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An evaluation of control technology for spray painting.
Am Ind Hyg Assoc J 1982 Sep; 43(9):695-703
The control technology for spray painting operations is evaluated. Industrial finishing processes, equipment, and hazards associated with their use are reviewed. The application of basic control principles of substitution, isolation, ventilation, spray booths, and work practices are summarized. The use of airless atomization, heated paint, and electrostatic attraction in place of conventional, compressed air spray equipment to significantly reduce the amount of stray mist or fog is discussed. Respirators and automated paint application are discussed and industrial ventilation requirements for spray booths are described. The use of lead (7439921), chromium (7440473), and other toxic metals in paints are summarized along with the need for respiratory protection. The mean time weighted average concentrations of paint mist in continuous painting operations ranged from 0.1 to 39.2 milligrams per cubic meter (mg/m3) paint mist and the mean concentrations of paint mist in intermittent painting operations ranged from 2.0 to 320.0mg/m3 paint mist. Spray booth capabilities of controlling total paint mist and organic solvent vapors to within recommended maximums are summarized. Other safety recommendations are included.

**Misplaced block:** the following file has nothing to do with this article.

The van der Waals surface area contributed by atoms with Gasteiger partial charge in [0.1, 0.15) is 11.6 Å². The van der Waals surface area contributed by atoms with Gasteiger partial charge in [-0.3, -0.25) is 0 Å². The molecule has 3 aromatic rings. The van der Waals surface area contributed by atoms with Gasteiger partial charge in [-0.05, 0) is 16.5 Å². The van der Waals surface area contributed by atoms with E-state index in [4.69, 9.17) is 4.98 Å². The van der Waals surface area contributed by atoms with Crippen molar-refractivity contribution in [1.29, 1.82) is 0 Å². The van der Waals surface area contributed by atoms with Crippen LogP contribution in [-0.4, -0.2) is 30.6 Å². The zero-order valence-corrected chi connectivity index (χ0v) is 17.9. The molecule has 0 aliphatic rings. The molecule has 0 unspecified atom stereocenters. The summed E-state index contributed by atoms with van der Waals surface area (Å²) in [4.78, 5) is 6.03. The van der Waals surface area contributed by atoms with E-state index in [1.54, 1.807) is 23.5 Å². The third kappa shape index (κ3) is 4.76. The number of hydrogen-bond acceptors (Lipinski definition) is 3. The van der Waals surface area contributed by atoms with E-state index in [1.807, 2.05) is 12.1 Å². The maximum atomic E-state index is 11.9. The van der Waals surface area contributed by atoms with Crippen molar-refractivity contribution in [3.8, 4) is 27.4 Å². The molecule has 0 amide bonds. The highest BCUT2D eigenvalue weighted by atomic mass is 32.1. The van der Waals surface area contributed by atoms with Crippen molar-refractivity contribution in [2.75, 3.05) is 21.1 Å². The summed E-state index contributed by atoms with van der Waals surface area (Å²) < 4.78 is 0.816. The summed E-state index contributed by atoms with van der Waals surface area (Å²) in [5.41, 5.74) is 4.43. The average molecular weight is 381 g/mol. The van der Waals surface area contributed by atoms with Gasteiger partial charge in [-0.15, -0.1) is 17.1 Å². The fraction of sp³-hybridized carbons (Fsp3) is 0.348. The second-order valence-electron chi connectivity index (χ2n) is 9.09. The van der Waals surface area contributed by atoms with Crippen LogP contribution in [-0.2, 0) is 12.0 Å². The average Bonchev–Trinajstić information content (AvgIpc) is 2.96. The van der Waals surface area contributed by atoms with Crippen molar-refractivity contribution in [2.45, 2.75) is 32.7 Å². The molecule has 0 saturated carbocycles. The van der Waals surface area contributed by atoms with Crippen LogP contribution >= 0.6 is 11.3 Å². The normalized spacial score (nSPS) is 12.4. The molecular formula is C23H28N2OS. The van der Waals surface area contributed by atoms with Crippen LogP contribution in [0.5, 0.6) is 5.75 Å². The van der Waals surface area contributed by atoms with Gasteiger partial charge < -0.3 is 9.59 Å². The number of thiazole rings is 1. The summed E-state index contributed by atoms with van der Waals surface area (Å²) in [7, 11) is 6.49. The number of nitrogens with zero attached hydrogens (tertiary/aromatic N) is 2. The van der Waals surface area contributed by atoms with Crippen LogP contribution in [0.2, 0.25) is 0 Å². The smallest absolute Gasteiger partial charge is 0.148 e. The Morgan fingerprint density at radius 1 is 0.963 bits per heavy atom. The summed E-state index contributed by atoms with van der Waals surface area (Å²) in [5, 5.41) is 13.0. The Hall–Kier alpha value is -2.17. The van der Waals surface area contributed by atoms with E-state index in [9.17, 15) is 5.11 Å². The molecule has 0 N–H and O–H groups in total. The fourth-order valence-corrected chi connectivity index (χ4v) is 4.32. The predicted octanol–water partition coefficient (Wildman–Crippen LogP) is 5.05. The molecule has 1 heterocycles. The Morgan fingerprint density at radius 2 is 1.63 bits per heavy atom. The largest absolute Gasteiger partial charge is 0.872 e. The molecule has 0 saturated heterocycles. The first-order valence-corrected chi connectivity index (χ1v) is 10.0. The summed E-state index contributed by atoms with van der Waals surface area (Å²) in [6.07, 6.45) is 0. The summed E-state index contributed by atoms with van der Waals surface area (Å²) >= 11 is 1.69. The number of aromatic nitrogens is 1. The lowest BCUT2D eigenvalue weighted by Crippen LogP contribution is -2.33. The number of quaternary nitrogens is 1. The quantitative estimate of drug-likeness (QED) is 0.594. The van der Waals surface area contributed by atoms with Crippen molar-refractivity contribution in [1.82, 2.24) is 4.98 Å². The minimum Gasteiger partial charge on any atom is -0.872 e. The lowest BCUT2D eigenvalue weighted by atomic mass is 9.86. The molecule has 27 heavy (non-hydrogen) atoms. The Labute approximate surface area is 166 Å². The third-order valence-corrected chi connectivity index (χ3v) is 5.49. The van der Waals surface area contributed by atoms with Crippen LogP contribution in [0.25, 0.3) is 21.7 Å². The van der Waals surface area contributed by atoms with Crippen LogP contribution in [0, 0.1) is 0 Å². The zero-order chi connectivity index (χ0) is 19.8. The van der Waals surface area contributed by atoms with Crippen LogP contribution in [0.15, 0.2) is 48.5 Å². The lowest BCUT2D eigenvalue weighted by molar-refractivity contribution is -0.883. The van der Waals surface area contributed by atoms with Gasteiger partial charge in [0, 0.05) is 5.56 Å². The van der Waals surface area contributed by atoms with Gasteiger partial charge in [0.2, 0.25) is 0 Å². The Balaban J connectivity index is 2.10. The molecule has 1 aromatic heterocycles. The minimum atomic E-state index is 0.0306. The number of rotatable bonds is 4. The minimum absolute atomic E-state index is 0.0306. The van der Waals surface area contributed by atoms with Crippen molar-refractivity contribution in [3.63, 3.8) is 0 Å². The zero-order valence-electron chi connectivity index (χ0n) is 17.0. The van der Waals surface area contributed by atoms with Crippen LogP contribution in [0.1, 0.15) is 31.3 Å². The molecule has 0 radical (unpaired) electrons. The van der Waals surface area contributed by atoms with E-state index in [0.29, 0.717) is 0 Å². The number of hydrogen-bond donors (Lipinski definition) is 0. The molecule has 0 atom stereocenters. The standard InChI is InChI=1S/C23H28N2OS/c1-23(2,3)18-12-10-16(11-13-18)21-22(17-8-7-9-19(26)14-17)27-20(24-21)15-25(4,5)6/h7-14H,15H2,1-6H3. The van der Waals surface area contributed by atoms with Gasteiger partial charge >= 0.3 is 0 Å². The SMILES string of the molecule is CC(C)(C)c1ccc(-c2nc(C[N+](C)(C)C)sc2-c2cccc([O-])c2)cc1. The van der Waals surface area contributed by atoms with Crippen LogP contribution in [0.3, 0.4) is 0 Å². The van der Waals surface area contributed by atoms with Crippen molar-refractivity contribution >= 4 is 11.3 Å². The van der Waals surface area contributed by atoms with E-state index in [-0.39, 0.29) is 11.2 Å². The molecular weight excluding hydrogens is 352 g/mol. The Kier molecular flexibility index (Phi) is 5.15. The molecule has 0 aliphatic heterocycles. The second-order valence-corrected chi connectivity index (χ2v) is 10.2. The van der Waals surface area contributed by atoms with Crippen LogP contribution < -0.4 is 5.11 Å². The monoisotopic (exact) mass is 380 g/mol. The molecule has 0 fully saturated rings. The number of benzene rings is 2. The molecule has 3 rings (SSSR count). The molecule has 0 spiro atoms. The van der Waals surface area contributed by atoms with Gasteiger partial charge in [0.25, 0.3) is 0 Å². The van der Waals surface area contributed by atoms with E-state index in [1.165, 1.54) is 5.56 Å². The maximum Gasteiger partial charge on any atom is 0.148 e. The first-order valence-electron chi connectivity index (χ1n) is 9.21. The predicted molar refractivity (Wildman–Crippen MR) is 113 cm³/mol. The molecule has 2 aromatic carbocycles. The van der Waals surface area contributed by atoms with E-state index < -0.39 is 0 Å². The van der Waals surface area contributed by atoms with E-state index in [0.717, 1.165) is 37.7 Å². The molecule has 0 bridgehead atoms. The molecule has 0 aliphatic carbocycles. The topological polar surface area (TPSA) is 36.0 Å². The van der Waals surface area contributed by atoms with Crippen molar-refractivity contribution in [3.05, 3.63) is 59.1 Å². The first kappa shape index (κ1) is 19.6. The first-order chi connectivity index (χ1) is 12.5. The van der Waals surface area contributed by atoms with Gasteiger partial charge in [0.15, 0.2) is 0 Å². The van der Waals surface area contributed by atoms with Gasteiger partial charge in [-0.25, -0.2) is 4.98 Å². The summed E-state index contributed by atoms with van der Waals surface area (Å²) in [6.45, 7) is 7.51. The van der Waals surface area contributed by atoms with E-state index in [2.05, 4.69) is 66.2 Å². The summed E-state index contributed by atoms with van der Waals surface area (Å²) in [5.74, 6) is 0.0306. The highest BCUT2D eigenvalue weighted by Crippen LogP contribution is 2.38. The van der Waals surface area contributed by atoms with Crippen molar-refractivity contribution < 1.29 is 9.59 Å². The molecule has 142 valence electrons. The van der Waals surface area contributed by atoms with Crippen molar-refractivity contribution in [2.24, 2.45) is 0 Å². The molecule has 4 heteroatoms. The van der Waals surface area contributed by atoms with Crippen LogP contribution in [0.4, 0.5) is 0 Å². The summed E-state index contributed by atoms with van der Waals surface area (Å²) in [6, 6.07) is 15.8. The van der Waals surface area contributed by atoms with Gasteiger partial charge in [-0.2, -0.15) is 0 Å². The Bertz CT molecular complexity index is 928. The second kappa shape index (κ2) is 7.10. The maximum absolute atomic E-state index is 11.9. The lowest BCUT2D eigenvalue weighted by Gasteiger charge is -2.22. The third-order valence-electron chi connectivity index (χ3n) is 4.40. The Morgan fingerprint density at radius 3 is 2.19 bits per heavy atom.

NIOSH-Author; Protective-measures; Safety-practices; Health-services; Industrial-hygiene; Ergonomics
Issue of Publication
American Industrial Hygiene Association Journal
Page last reviewed: April 12, 2019
Content source: National Institute for Occupational Safety and Health Education and Information Division